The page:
# How Max Planck Discovered Quantum Theory

To explain the spectrum of black body radiation, Planck proposed quantization of energy. In doing so, Planck set the foundations of quantum mechanics.

German physicist Max Planck (1858-1947) was born in a traditional, intellectual family. Religion played a big part in the Planck household as both his great grandfather and grandfather were theology professors.

In 1867, Planck was enrolled in the Maximilians gymnasium school, where he came under the guidance of Hermann MÃ¼ller, a mathematician who immediately recognized Planck's genius.

It was from MÃ¼ller that Planck first learned the principle of conservation of energy as a 10 year old - that energy can neither be created nor destroyed. This is how Planck first came in contact with the field of physics.

### Planck's big problem

When Planck expressed desire to pursue a career in physics, a professor Philipp von Jolly advised him against it, saying: "In physics, almost everything is already discovered."

Planck did not intend to make a discovery of new kind... he simply wanted to study physics deeply. In 1877, aged 19, Planck came under the mentorship of such renowned German scientists as Hermann von Helmholtz and Gustav Kirchhoff.

 Max Planck, 1878

Planck was a devoted student with a knack for solving problems. By 1880, he had earned two of the highest degrees offered in Europe - a PhD degree and a qualification for professorship in Universities.

In 1894, Planck started working on the problem of black body radiation as classical theory of light had failed to explain what all was happening.

### What is a black body?

A hypothetical black body can absorb all the energy that comes in contact with it, and then because of the laws of thermodynamics, this ideal body must also re-emit as much light as it absorbs.

Spectrum of a near perfect black body at an arbitrary constant temperature is shown below:

All objects actually emit radiation if their temperature is greater than absolute zero. An iron horseshoe, a ceramic cup and even people. The blackbody spectrum tells what is the peak wavelength emitted by that object at that temperature.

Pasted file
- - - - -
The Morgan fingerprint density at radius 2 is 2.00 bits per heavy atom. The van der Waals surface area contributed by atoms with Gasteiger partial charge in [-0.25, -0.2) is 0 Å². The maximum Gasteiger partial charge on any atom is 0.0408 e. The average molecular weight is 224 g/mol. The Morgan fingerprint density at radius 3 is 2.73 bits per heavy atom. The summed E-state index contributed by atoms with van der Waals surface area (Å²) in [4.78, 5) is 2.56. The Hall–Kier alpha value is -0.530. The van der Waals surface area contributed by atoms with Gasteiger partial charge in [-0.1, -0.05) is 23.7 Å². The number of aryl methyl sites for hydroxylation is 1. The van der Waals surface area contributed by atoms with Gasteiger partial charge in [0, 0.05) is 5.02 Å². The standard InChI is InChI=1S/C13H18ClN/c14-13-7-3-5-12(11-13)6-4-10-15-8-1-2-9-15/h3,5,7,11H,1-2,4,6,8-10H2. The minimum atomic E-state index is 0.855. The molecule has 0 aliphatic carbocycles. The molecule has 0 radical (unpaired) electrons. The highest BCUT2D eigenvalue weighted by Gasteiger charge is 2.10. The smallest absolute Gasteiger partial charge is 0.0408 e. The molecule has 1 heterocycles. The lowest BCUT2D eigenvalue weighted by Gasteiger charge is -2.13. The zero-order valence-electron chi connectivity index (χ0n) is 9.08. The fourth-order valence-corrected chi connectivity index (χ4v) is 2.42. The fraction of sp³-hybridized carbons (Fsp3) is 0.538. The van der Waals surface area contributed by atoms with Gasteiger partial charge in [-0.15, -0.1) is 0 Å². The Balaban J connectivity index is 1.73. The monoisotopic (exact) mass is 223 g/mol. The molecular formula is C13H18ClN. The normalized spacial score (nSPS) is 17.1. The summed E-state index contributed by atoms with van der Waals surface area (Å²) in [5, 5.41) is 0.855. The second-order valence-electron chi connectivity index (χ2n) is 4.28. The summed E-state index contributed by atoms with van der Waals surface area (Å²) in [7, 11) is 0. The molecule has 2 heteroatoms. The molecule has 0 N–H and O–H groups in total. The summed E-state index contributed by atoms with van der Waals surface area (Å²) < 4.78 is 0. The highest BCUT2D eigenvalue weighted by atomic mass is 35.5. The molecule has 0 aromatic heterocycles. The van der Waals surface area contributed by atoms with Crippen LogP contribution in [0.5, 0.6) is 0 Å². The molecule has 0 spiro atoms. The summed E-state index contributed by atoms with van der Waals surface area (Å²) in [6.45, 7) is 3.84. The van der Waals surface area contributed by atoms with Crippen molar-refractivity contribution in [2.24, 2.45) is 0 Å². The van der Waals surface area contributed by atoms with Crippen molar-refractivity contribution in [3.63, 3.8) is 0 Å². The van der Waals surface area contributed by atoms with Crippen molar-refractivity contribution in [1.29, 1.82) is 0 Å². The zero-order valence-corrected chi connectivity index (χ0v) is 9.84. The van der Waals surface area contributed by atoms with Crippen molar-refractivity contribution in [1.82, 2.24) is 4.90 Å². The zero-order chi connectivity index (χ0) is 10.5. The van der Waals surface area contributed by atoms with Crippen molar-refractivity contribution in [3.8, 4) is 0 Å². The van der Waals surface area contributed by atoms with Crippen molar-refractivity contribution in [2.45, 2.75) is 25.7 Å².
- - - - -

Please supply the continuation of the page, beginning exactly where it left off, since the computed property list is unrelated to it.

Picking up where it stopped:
Very hot objects will glow - like Tungsten filament in a light bulb at 3300 Kelvin. Human body would emit invisible infrared radiation at 310 Kelvin.

It is important to note that all black body distributions look alike, except that they "peak" in different wavelength regions of the electromagnetic spectrum.

### Classical VS quantum

In 1893, Wilhelm Wien had introduced Wien's law, which correctly predicted the behavior of black body at high frequencies - smaller wavelengths, but failed at low frequencies.

The Rayleigh–Jeans law of 1900 agreed with experimental results at low frequencies (below 100 THz), but created an "ultraviolet catastrophe" at higher frequencies.

There was no single law or theory that agreed with experimental data at all the values of frequency. Planck was determined to find a solution and at the turn of the century - he did.

In 1901, by assuming that radiation cannot be emitted continuously, as taught by classical physics, but in discrete packets or quanta.

Thus, energy is quantized according to Planck's law.

Planck considered quantization as being purely a mathematical trick and didn't really believe it to be anything more - it just fit the data at hand. In Planck's own words, energy quantum was "purely a formal assumption".

After all, physics is not really about "why" something is true but more about "how" does it work part. Ultimately, by moving away from classical theory Planck was able to explain the shape of black body spectrum to a high degree of accuracy.

Few years later, when Einstein solved another phenomenon where classical theory failed - the photoelectric effect - he gave physical meaning to Planck's energy quantum. The term "photon" was coined and a whole new quantum revolution began.